17 Juli 2018

Day 6: Turbulence

The 6th task of the comp got more than exciting. I had a good start and approached the fist turn point radius when a glider tumbled twice and fell down in the lead gaggle I was heading towards. I stayed back and watched the parachute opening, but something didn´t quite look right. Thankfully Marco, the youngest and very talented pilot of the Italian team, is flying with two parachutes and had been able to open the second one. After that he slowly drifted for quite a while back towards the ridge.
I decided to stay with him until he lands, as I had experienced a deployment myself before. I informed our Team Leader Regina and told her I would wait and send her coordinates as soon as Marco lands.
My team mate Kajo was lower to the ridge than me and saw that Marco landed on a tree. First he was not moving, and Kajo said he would land in the closest place possible, which seemed a village at the bottom of the hill.
I relayed this message to Regina and she said that the organizers called for a helicopter. I stated that in the initial safety briefing they said it can take up to 1,5 hours for the helicopter to arrive and said it´s much faster if Kajo lands and hikes up - Regina totally agreed. At that stage Marco was moving, but still he could be injured or have a shock, in which case help is needed quicker. The Italian team had no contact to him for quite a while. I didn´t dare landing with Kajo because it looked like a lee side, and I am currently not fit enough for exciting landings, but I kept telling him the best and closest routes he could walk up to get to Marco.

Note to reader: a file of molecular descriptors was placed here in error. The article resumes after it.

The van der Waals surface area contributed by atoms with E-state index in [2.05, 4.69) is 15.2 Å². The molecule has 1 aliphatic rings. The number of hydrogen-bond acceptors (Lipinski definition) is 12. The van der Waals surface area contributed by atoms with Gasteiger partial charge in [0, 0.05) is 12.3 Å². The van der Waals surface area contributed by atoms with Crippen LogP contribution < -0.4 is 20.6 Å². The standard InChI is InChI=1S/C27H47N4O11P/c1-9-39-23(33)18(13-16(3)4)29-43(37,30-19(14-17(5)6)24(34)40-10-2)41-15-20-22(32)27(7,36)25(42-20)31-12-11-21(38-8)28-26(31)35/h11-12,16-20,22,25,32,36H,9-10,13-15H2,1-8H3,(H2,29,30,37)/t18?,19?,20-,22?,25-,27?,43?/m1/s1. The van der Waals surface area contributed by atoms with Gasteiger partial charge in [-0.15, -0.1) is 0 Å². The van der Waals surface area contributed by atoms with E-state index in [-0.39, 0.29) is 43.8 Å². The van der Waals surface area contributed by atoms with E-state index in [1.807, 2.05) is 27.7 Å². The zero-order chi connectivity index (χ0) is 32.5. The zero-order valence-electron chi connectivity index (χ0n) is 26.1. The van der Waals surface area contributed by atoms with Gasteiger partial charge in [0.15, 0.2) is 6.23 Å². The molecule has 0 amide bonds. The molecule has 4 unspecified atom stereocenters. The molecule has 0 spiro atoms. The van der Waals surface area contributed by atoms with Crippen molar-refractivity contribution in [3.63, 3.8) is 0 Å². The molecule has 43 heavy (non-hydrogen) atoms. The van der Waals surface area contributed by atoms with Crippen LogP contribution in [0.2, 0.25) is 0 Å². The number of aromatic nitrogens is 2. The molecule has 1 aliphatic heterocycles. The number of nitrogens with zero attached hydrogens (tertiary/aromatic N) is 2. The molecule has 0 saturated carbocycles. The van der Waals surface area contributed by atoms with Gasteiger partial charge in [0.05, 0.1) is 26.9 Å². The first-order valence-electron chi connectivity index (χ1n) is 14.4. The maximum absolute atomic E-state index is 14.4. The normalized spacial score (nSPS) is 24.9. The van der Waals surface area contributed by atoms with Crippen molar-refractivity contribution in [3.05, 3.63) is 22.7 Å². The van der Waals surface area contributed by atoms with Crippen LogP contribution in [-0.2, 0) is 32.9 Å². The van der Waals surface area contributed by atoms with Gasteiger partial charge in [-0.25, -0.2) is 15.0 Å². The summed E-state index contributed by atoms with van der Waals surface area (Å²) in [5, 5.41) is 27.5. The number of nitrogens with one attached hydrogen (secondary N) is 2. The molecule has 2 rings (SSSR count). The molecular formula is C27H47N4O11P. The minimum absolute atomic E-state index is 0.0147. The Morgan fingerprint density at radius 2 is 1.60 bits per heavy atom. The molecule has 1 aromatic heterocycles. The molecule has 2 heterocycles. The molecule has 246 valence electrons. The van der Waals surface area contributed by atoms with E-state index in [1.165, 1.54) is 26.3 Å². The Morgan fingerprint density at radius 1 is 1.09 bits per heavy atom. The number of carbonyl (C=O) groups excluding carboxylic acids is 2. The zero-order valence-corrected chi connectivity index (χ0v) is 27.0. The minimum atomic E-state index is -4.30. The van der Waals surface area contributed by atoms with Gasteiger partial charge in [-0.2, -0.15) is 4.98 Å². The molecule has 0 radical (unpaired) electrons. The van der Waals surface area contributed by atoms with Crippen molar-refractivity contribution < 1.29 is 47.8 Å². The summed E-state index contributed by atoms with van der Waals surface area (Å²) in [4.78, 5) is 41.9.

I checked again for other possibilities to help, but when I had contributed all I could, I started to look around and head on. Sure everyone else was gone already, impossible to see them in the front, as it wasn´t a very clear day. I was heading out towards the second turnpoint, crossing the valley in a blue sky, still being quiet shaken of what I just witnessed.
I saw a couple of gliders and tried to climb with them, but I wasn´t in the state that I had been in all the days before. It´s weird that once you turn into emergency and helping mode, you´re in a totally different mindset than competition mode.
Soon after that, I landed close to Austrian Christian Preininger. I was still so out of it that I didn´t even realize that the wheat field I landed in had not been harvested yet, and I stood about 25 meters from the road in over a meter high wheat. Mind you, it was a very soft landing.
When Christian and I met on the road, he said that Marco tumbled just next to him, and Christian was shaking just as much as me. It took me well over another hour to calm down again. Thankfully my retrieve driver Reinhard Pöppl carried my packed up glider out of the field and drove to goal with me. Marco had been rescued and taken to goal as well, and I was so happy to see him almost unharmed except for some scratches and bruises that I almost cried. Sure I didn´t perform well in terms of points or distance, but I did what I had to do to help my flying friends in need.

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